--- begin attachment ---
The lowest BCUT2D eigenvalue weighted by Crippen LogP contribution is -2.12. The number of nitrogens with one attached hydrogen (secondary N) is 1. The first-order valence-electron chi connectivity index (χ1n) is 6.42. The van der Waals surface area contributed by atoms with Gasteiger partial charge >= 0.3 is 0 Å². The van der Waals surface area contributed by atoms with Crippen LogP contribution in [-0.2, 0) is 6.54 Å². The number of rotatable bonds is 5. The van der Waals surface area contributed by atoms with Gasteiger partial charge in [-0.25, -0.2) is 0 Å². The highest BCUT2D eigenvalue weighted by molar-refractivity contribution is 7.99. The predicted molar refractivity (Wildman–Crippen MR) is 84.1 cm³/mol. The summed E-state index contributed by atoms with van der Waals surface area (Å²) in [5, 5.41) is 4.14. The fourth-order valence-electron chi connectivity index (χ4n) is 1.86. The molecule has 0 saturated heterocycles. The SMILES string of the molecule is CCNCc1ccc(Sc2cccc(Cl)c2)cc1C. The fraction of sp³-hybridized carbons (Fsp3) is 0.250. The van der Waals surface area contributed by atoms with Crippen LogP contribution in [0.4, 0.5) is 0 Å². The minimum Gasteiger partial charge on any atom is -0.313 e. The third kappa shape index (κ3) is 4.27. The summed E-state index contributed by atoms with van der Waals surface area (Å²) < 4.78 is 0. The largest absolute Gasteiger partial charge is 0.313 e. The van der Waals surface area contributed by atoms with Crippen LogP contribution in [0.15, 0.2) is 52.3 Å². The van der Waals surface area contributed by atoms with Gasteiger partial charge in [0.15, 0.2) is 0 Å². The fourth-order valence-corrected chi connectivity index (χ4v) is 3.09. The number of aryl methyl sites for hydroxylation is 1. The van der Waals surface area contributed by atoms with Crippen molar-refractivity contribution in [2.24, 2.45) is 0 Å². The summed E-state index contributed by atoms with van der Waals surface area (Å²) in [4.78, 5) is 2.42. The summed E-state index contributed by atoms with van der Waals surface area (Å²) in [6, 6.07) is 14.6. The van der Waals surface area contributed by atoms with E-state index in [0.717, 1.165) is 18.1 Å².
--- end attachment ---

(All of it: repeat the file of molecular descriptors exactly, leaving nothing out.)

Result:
The lowest BCUT2D eigenvalue weighted by Crippen LogP contribution is -2.12. The number of nitrogens with one attached hydrogen (secondary N) is 1. The first-order valence-electron chi connectivity index (χ1n) is 6.42. The van der Waals surface area contributed by atoms with Gasteiger partial charge >= 0.3 is 0 Å². The van der Waals surface area contributed by atoms with Crippen LogP contribution in [-0.2, 0) is 6.54 Å². The number of rotatable bonds is 5. The van der Waals surface area contributed by atoms with Gasteiger partial charge in [-0.25, -0.2) is 0 Å². The highest BCUT2D eigenvalue weighted by molar-refractivity contribution is 7.99. The predicted molar refractivity (Wildman–Crippen MR) is 84.1 cm³/mol. The summed E-state index contributed by atoms with van der Waals surface area (Å²) in [5, 5.41) is 4.14. The fourth-order valence-electron chi connectivity index (χ4n) is 1.86. The molecule has 0 saturated heterocycles. The SMILES string of the molecule is CCNCc1ccc(Sc2cccc(Cl)c2)cc1C. The fraction of sp³-hybridized carbons (Fsp3) is 0.250. The van der Waals surface area contributed by atoms with Crippen LogP contribution in [0.4, 0.5) is 0 Å². The minimum Gasteiger partial charge on any atom is -0.313 e. The third kappa shape index (κ3) is 4.27. The summed E-state index contributed by atoms with van der Waals surface area (Å²) < 4.78 is 0. The largest absolute Gasteiger partial charge is 0.313 e. The van der Waals surface area contributed by atoms with Crippen LogP contribution in [0.15, 0.2) is 52.3 Å². The van der Waals surface area contributed by atoms with Gasteiger partial charge in [0.15, 0.2) is 0 Å². The fourth-order valence-corrected chi connectivity index (χ4v) is 3.09. The number of aryl methyl sites for hydroxylation is 1. The van der Waals surface area contributed by atoms with Crippen molar-refractivity contribution in [2.24, 2.45) is 0 Å². The summed E-state index contributed by atoms with van der Waals surface area (Å²) in [4.78, 5) is 2.42. The summed E-state index contributed by atoms with van der Waals surface area (Å²) in [6, 6.07) is 14.6. The van der Waals surface area contributed by atoms with E-state index in [0.717, 1.165) is 18.1 Å².